In Michigan, Newman refused to let Joey Logano pass as they raced for position late in the going. Holding his line and making it difficult on the second-year driver, Logano bobbled and hit Newman, forcing him to spin.

Following the race, the two got in a heated discussion that ended with Newman shoving Logano. After being separated by NASCAR officials, Newman was overheard saying, “I’m good. I’m just trying to teach the little kid how to drive.”

Upset with how he was raced, Logano looked to get an explanation from Newman, but found someone hostile and unwilling to compromise.

“I was asking him why he races everybody so hard all the time. I’m not the only one who says that every week. Of everyone out there, he’s the hardest one to pass. I don’t understand why,” Logano said. “That’s kind of how this (racing) – I’ve found – that it works: If you give someone respect, you get that back. But he just races everyone hard. He raced his boss, Tony Stewart, hard. I don’t understand it, but he’s been doing it a lot longer than me. I tried to talk to him about it, but I don’t know. I didn’t get nowhere.”

This weekend in Atlanta, Newman had two similar incidents. During Saturday’s Nationwide Series race Newman battled with Trevor Bayne, who was a lap down. Frustrated he was unable to make his way past the lapped car, Newman came off turn 2 behind Bayne and, as the No. 99 began to wiggle, drove into the back of Bayne’s car, spinning him around.

The next day during the Sprint Cup race, Newman made a bold move up the middle of a three-wide situation late in the race. Coming off the corner with a full head of steam, he made contact with Kasey Kahne, turning him into Busch and ruining his night. Kahne – who led for 16 laps – would return to the track and run Newman into the wall to return the favor. After the race, Newman approached Kahne’s car in the garage area and stuck his head in the window to discuss the issue.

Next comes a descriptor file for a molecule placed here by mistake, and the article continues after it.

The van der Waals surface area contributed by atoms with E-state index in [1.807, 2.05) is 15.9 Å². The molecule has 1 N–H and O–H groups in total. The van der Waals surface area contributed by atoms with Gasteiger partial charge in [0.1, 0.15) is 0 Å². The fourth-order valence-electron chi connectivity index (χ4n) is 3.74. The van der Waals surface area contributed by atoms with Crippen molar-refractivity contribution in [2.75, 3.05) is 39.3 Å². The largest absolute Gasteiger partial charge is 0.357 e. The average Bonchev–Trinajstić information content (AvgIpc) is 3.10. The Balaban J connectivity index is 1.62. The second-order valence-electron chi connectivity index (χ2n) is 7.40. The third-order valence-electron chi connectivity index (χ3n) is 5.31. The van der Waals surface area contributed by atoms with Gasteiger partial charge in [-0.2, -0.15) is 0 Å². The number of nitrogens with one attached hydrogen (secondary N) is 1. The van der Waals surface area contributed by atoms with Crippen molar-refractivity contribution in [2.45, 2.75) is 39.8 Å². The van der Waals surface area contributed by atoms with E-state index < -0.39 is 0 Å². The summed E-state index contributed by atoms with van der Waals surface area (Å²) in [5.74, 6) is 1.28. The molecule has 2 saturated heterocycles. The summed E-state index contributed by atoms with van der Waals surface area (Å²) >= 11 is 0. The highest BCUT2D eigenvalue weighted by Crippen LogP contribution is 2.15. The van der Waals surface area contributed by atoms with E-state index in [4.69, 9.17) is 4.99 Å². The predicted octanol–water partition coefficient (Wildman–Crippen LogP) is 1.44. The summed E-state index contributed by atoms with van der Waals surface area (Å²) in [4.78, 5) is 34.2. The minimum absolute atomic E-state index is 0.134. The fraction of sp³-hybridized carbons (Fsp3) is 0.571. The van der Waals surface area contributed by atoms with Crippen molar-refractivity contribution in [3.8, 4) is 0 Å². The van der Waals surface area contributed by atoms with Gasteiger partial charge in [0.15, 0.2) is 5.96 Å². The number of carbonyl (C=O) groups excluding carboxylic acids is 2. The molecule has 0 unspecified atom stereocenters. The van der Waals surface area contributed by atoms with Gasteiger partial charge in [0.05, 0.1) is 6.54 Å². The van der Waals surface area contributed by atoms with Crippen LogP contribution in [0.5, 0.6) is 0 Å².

Both brushed off the post-race confrontation, but Newman’s aggressiveness both on and off the track have turned heads. Perhaps he is living up to the “Have at it, Boys” philosophy. Perhaps it is years of disappointment and poor luck, or perhaps it is just a case of Newman being an aggressive driver. Either way, Newman has shown over the last few months he is a racer not having fun racing – the same problem he had during the slump earlier in his career.

Realistically, Newman will miss out on the Chase once again this year. But despite wrapping up his 12th season in the Cup Series, he has not lost the ability or the passion to drive a racecar. It seems in order for Newman to succeed, he needs to be in good equipment – which he is – and needs to be having fun doing so – which he currently is not. It is never fun to struggle, and once those struggles snowball thanks to bad luck and other things that seem to be out of your control, a driver’s internal frustrations can only worsen. With his first child on the way, perhaps Newman should take this offseason to regroup, reevaluate his career, and get back to what matters most: enjoying himself at the track. Only then will success surely follow.